My ribbon spread though I didn’t add all the DNA ones – it just got too long.

RootsTech however also let the attendees down in these regards:

  • Delayed communication relating to the conference – it seemed like RootsTech Salt Lake 2020 was being given information sooner than the London conference.
  • Late disclosure of the fact that RootsTech would be at the eastern end of ExCel meant many of us had booked months before – at the western end. Earlier notice might have avoided some of our angst. There seems to be a gap in understanding that for attendees travelling vast distances to get to the conference, flights and accommodation have to be booked months in advance.
  • After many speakers waging an education campaign to make attendees realise their slides were copyright and couldn’t be photographed, London RootsTech changed the rules and each speaker’s initial slide indicated photographs were allowed. Sigh.

SUMMARY

I thought my travel dollars were well spent and I was satisfied by the experience. It was less crowded than Salt Lake RootsTech, making it less confronting for the newbies. Would I recommend it to others or go again myself? Yes, provided research or holiday travel could be combined with the conference to maximise the benefit of the total outlay.

Of Learning and Checklists

The last six weeks or so have been full of family history learning for me.

August was Family History Month in Australia and a one-day seminar at the LDS Family History Centre at Forest Glen on 1 August was the start of lots of geneafun. For me, the stand-out speaker was Brenda Wheeler. As always the hospitality from the LDS community was excellent.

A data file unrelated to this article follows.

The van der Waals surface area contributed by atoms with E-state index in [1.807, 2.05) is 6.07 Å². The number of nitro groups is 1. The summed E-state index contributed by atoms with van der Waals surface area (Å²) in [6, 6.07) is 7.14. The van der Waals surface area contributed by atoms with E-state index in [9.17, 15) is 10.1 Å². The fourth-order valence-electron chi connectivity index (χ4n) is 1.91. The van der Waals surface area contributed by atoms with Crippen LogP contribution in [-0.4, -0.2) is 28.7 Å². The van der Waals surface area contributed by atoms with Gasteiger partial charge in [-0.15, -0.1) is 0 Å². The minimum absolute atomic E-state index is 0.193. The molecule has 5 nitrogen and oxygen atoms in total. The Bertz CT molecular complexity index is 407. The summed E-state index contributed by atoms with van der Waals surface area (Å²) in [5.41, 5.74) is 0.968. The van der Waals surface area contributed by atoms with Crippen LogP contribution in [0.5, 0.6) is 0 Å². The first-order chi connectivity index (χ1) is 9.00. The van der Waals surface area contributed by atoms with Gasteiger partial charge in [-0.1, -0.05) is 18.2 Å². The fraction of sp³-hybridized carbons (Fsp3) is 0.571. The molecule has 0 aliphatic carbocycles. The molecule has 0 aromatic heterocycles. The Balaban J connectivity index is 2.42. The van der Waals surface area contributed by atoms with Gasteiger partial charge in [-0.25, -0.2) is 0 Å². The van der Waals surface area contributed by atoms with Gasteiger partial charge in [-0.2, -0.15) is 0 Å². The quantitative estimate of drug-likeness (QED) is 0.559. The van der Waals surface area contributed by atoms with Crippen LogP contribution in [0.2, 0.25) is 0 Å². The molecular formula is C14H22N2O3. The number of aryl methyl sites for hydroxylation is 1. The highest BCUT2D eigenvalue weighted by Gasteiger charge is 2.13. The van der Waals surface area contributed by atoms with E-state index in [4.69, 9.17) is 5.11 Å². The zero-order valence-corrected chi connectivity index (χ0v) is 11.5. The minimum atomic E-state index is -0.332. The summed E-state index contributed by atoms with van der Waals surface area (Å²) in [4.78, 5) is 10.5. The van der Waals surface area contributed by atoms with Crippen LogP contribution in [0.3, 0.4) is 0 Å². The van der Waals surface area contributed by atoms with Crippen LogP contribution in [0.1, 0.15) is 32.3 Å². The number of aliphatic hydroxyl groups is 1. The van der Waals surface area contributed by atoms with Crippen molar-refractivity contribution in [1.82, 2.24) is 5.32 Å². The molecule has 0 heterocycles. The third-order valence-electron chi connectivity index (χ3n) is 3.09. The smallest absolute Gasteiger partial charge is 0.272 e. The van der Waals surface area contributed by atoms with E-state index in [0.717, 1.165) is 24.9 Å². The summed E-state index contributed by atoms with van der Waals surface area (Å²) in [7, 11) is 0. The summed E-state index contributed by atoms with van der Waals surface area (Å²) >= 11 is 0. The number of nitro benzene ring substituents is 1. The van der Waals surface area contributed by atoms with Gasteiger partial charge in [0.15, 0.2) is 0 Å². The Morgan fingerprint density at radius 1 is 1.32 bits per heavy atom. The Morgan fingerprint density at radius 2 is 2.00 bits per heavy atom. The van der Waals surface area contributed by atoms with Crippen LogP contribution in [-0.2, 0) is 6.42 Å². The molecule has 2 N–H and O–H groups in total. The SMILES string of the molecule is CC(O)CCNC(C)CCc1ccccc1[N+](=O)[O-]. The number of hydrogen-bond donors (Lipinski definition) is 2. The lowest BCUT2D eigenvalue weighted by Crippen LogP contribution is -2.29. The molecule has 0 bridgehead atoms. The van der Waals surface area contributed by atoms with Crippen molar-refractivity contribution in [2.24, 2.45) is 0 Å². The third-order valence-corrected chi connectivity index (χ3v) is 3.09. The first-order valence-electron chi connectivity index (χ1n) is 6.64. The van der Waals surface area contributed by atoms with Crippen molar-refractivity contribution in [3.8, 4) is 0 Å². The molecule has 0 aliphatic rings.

We had the second gathering of our McCorkindale cousins at Caloundra mid-August and once again all enjoyed themselves immensely. The icing on the cake was discovering new McCorkindale cousins in the UK and Australia…an tempting them to come to another gathering in 2020! As you might imagine this all kicked off a focus on our McCorkindale family who originated in Loch Awe in Argyll.

I was delighted to be able to attend the DNA Down Under session in Brisbane on 14 August and followed up with the three day intensive in Sydney from 29-31 August. Both sessions I attended were superb both in content and organisation so a huge thank you goes to Unlock the Past for this innovative program. Blaine Bettinger suggested we get a DNA Buddy to keep our feet on the ground and challenge our assumptions: straight away my genimate, TravelGenee, and I pointed at each other. I guess we’ve already been doing some of that with our coffee chat-fests. Don’t you just love it when virtual friends become real-life friends? I feel so grateful that I’ve made great friends from family history.

Since I’ve returned from Sydney I’ve been applying some of what I’ve learned, reviewing my notes and reading the 2nd edition of Blaine Bettinger’s “The Family Tree Guide to DNA Testing and Genetic Genealogy” which sold like hot cakes at the venues. Not only is Blaine an excellent speaker on matters relating to genetic genealogy, he is truly an all-round nice person. Sometimes it’s hard not to gush and be a genealogy rockstar groupie.